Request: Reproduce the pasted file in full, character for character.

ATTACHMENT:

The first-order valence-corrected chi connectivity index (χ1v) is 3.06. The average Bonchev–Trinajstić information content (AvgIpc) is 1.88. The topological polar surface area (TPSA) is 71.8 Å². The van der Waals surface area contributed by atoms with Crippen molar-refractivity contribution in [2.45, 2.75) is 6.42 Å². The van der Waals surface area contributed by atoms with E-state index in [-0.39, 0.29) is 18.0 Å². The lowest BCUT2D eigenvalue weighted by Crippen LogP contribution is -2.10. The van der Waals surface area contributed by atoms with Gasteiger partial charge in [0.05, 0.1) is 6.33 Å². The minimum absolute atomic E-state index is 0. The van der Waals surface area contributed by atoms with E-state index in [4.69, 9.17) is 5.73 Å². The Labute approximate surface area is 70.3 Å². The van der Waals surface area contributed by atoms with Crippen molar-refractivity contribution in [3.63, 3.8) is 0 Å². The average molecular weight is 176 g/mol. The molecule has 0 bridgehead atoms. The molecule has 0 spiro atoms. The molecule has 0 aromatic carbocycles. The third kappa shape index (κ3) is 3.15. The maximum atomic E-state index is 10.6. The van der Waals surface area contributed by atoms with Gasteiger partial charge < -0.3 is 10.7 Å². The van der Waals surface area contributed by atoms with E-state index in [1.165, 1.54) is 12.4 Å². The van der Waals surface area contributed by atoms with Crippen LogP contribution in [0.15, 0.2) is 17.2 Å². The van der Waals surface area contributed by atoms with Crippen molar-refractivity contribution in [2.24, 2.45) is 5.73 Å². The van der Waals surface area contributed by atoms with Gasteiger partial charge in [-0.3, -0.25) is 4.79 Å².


The first-order valence-corrected chi connectivity index (χ1v) is 3.06. The average Bonchev–Trinajstić information content (AvgIpc) is 1.88. The topological polar surface area (TPSA) is 71.8 Å². The van der Waals surface area contributed by atoms with Crippen molar-refractivity contribution in [2.45, 2.75) is 6.42 Å². The van der Waals surface area contributed by atoms with E-state index in [-0.39, 0.29) is 18.0 Å². The lowest BCUT2D eigenvalue weighted by Crippen LogP contribution is -2.10. The van der Waals surface area contributed by atoms with Gasteiger partial charge in [0.05, 0.1) is 6.33 Å². The minimum absolute atomic E-state index is 0. The van der Waals surface area contributed by atoms with E-state index in [4.69, 9.17) is 5.73 Å². The Labute approximate surface area is 70.3 Å². The van der Waals surface area contributed by atoms with Crippen molar-refractivity contribution in [3.63, 3.8) is 0 Å². The average molecular weight is 176 g/mol. The molecule has 0 bridgehead atoms. The molecule has 0 spiro atoms. The molecule has 0 aromatic carbocycles. The third kappa shape index (κ3) is 3.15. The maximum atomic E-state index is 10.6. The van der Waals surface area contributed by atoms with Gasteiger partial charge < -0.3 is 10.7 Å². The van der Waals surface area contributed by atoms with E-state index in [1.165, 1.54) is 12.4 Å². The van der Waals surface area contributed by atoms with Crippen LogP contribution in [0.15, 0.2) is 17.2 Å². The van der Waals surface area contributed by atoms with Crippen molar-refractivity contribution in [2.24, 2.45) is 5.73 Å². The van der Waals surface area contributed by atoms with Gasteiger partial charge in [-0.3, -0.25) is 4.79 Å².